Anderson's new career center is open for students.

The Anderson Institute of Technology opened its doors to students in August. The $34 million, 120,000-square-foot facility was six years in the making and was made possible through a voter-approved penny sales tax increase.

It's difficult to miss the career center on Pearman Dairy Road, near Tri-County Technical College's Anderson campus. The large new structure houses classrooms, offices, $6.5 million in equipment, labs and a 6,000-square-foot automotive bay, according to Kyle Newton, assistant superintendent of Anderson District 5. Students from four high schools will attend classes and labs at the center Crescent, Pendleton, Westside and T.L. Hanna.

"There are three kinds of students who will come here," Newton said. "Some will start working after graduation. A lot of students will come here then walk across campus to Tri-County Tech to study, and others will go on to a four-year institution. There's something for them here regardless of their path skills they can use.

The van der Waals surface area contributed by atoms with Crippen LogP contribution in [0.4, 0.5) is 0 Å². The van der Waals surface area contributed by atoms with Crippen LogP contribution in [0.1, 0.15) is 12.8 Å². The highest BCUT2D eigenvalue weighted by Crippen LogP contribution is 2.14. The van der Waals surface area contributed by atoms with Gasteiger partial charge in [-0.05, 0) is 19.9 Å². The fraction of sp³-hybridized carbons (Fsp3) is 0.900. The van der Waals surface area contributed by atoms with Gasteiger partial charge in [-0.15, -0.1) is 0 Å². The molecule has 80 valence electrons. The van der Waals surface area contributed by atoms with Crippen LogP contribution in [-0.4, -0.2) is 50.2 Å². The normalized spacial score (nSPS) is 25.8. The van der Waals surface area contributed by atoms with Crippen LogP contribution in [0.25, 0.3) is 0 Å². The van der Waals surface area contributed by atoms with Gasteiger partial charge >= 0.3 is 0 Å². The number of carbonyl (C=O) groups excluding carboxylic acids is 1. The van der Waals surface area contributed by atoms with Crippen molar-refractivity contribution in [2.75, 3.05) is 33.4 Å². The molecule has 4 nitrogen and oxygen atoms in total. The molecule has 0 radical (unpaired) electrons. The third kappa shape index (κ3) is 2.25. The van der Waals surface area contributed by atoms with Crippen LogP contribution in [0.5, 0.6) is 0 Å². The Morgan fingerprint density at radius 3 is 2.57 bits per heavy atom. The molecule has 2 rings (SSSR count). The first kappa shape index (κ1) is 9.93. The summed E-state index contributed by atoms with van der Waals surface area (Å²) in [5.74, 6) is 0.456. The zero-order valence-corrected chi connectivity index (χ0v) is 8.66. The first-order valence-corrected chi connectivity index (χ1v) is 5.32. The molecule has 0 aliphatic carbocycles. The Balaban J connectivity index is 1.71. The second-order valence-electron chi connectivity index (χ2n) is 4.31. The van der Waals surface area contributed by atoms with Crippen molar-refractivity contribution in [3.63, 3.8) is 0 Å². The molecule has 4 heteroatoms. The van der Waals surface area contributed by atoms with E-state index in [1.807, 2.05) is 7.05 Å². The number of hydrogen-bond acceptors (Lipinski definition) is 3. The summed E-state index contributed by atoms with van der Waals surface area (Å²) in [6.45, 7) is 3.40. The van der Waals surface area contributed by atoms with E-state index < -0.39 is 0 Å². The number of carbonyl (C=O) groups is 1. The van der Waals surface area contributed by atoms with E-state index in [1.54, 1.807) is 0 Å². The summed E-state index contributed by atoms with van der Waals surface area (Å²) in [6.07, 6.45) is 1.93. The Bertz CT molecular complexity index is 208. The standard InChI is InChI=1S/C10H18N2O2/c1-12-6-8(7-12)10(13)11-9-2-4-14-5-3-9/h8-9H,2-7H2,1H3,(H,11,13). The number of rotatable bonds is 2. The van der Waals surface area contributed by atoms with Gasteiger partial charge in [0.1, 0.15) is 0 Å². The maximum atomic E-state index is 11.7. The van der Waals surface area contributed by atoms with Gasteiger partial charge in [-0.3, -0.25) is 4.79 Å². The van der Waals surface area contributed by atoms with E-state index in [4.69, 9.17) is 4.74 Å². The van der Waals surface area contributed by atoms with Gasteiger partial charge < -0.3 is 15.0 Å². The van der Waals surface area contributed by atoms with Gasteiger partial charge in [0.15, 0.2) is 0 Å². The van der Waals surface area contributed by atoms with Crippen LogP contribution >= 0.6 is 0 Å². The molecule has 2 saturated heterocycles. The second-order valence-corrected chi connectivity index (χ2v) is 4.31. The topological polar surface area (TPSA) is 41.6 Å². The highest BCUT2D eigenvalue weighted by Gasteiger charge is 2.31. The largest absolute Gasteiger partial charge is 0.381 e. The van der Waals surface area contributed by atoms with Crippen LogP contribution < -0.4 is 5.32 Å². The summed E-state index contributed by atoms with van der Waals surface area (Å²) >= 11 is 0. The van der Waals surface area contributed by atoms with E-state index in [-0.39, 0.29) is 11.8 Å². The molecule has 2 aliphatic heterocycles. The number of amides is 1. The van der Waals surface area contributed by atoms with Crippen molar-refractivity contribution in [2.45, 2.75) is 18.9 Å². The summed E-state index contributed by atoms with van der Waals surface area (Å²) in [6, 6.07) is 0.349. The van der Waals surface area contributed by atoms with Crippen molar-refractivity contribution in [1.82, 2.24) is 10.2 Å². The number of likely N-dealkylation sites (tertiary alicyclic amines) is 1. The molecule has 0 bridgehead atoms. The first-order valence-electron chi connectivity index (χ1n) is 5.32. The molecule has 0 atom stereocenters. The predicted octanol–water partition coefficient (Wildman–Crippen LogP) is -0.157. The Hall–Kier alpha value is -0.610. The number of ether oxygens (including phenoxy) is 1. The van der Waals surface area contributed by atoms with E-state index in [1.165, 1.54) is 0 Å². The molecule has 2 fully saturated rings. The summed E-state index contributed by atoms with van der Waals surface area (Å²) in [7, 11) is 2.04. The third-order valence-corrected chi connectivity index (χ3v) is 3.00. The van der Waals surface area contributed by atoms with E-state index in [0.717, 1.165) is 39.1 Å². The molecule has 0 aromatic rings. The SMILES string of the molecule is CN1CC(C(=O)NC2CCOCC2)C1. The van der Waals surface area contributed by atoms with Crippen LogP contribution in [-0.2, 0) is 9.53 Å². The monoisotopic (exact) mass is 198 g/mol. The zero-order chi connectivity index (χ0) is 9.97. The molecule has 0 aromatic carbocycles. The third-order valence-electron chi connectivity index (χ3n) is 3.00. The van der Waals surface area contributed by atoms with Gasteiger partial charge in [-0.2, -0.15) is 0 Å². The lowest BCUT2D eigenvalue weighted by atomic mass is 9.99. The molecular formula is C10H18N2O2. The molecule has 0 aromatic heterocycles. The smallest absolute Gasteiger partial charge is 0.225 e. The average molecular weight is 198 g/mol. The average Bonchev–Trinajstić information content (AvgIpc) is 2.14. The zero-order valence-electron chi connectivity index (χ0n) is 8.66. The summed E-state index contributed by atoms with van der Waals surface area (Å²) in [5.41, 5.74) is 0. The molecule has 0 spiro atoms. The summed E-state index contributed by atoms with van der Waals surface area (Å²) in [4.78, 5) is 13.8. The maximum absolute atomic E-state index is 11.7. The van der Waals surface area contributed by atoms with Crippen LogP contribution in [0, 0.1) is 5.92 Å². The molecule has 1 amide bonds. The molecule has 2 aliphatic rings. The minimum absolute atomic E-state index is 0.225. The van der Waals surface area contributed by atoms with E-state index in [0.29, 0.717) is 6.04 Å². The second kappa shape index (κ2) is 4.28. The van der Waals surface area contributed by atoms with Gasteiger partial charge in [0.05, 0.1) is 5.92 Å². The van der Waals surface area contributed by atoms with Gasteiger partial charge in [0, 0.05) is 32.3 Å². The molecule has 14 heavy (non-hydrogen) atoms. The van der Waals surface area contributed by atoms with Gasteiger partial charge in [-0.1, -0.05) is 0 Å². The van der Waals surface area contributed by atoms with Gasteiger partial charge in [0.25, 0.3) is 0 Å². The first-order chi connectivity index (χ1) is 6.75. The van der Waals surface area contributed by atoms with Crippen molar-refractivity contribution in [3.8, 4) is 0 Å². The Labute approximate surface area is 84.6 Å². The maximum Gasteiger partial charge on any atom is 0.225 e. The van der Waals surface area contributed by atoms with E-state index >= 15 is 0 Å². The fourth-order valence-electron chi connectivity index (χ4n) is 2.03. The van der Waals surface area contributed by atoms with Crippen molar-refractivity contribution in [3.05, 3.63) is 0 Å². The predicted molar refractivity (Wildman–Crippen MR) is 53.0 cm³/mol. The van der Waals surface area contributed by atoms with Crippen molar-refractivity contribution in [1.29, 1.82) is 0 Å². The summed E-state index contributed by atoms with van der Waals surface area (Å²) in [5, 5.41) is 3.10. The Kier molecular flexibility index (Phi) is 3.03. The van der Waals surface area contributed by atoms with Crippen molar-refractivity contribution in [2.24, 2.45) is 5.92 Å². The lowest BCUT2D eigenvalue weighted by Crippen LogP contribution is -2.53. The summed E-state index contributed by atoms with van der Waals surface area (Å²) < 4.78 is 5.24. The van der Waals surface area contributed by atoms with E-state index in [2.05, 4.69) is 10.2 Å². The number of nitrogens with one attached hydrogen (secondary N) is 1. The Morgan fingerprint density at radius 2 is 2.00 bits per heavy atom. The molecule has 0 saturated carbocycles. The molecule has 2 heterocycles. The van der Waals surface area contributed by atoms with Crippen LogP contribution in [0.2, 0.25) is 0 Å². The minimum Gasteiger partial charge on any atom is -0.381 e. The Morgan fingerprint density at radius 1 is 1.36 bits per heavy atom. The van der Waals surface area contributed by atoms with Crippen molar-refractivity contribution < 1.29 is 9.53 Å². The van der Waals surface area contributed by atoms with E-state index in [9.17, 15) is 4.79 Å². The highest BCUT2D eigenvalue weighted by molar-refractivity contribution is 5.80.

"The great thing is, the equipment the students are training on here is the same thing they'll see in the workforce," Newton added.

Anderson District 5 paid for 70% of the center, since 70% of the students are from that district, according to Tom Wilson, Anderson District 5 superintendent. The district gets 40% of the penny sales tax money. It is pro-rated according to district size.

"As of May, we've collected for 51 months and it's brought in right around $99 million," he said. "We have 129 more months to go, and if the economy stays exactly like it is, we'll collect another $258 million."

One thing Wilson said he is most proud of, is the fact that by hiring providers, businesses and contractors, District 5 has put $20 million back into the Anderson economy.

James Couch, executive director of the Anderson Institute of Technology, has brought his years of career and technical education to the center. The former director of technical education for the S.C. Department of Education wanted to increase his involvement in the field.

"I was thinking one day in my office as state director that I'd like to be able to go out and see if I could really build facilities to do what I think can be accomplished and really create a kind of environment that would enable kids to grow and develop," he said. His first experience doing so was in Lexington District 5 with the 125,000-square-foot Technical Center for Advanced Technical Studies.

"The model that I use is a combination of a...

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